• You have no insight and oversight of your projects
    • Your boss and your colleagues are getting annoyed
    • ……
  • Visualize the benefits that you will have once you have mastered this new habit
    • you are less stressed
    • you can meet your deadlines
    • You are able to plan your todos
    • your have more self esteem
    • Your boss and colleagues will like you
    • …….

How can we set SMART goals?

Your goals have to be Specific, Measurable, Attainable, Realistic and Timely. if they are not – you’re fooling yourself!

“I want to have my administration in order” is NOT a smart goal.

“At the end of the month I want to have sorted out all papers and to have a new setup for my administration” is a lot better. You can try to improve this one.

Try to involve someone else. Maybe your spouse or a good friend and asked him or her to help you to succeed in attaining the set SMART goal.

Of course you also need a kind of method. There is a variety of methods. Just pick one and start well motivated and with SMART goals.

 

I wish you the best in attaining your SMART goals and changing bad habits into good ones.

Brain Rules?

Yes – Brain Rules. If you want to understand why certain strategies to change habits work better than others it is vital to know something about our brain and how it works. John Medina has written an excellent book about this topic. It is very readable and contains a lot of vital information.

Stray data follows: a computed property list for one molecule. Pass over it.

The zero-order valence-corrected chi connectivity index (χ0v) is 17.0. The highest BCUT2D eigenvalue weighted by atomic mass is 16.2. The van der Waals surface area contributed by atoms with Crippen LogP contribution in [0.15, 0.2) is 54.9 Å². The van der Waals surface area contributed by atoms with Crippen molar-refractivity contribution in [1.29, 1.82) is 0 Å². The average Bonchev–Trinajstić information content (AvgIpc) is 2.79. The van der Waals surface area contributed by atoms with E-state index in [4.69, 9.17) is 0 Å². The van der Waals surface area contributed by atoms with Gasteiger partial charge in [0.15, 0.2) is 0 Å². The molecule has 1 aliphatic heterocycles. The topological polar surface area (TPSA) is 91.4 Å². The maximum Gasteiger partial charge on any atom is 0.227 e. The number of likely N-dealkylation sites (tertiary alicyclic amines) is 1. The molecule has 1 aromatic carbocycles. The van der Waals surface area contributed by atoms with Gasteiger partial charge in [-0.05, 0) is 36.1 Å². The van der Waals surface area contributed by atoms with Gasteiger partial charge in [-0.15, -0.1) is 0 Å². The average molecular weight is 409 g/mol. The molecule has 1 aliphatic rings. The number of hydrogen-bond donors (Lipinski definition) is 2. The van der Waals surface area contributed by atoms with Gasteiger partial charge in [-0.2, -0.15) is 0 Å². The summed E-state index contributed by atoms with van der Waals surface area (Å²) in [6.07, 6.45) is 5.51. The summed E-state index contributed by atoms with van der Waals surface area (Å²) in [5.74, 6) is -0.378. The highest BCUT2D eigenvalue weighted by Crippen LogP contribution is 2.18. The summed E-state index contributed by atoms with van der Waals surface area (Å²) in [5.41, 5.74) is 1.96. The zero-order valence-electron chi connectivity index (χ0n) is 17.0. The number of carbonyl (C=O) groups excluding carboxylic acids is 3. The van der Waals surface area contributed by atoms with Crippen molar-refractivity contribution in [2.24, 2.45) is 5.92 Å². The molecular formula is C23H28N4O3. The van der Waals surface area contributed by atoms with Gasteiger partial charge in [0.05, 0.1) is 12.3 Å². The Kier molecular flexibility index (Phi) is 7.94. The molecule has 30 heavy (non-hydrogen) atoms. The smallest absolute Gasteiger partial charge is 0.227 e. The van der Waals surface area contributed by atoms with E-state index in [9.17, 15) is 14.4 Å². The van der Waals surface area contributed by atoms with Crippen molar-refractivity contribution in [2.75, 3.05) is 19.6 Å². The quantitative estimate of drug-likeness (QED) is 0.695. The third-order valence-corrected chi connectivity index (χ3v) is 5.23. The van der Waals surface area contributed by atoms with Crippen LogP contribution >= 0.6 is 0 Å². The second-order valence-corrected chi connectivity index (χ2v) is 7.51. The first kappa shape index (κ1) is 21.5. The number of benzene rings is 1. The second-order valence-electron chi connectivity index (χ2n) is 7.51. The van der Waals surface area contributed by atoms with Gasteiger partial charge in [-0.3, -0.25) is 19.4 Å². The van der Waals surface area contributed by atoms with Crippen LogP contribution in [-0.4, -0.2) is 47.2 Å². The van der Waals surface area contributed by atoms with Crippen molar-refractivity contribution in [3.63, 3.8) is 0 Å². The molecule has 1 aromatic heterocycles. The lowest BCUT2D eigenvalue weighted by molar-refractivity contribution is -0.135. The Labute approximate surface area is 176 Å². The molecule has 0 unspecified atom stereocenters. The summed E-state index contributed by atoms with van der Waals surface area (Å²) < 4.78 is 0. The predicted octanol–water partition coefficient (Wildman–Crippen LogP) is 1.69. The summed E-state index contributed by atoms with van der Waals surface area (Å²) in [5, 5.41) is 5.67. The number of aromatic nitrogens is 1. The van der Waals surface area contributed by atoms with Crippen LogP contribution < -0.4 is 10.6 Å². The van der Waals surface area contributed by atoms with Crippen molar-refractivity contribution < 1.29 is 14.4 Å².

Medina is a fascinating story teller and he has a nice sense of humor which breathes life into brain science. You’ll learn why Michael Jordan was no good at baseball. You’ll peer over a surgeon’s shoulder as he proves that most of us have a Jennifer Aniston neuron. You’ll meet a boy who has an amazing memory for music but can’t tie his own shoes.

You will discover how:

  • Every brain is wired differently
  • Exercise improves cognition
  • We are designed to never stop learning and exploring
  • Memories are volatile
  • Sleep is powerfully linked with the ability to learn
  • Vision trumps all of the other senses
  • Stress changes the way we learn

In the end, you’ll understand how your brain really works—and how to get the most out of it.

The book describes 12 brain rules.

Exercise EXERCISE | Rule #1: Exercise boosts brain power.

Evolution SURVIVAL | Rule #2: The human brain evolved, too.
wiring WIRING | Rule #3: Every brain is wired differently.
attention ATTENTION | Rule #4: We don’t pay attention to boring things.
shortterm SHORT-TERM MEMORY | Rule #5: Repeat to remember.
longterm LONG-TERM MEMORY | Rule #6: Remember to repeat.
sleep SLEEP | Rule #7: Sleep well, think well.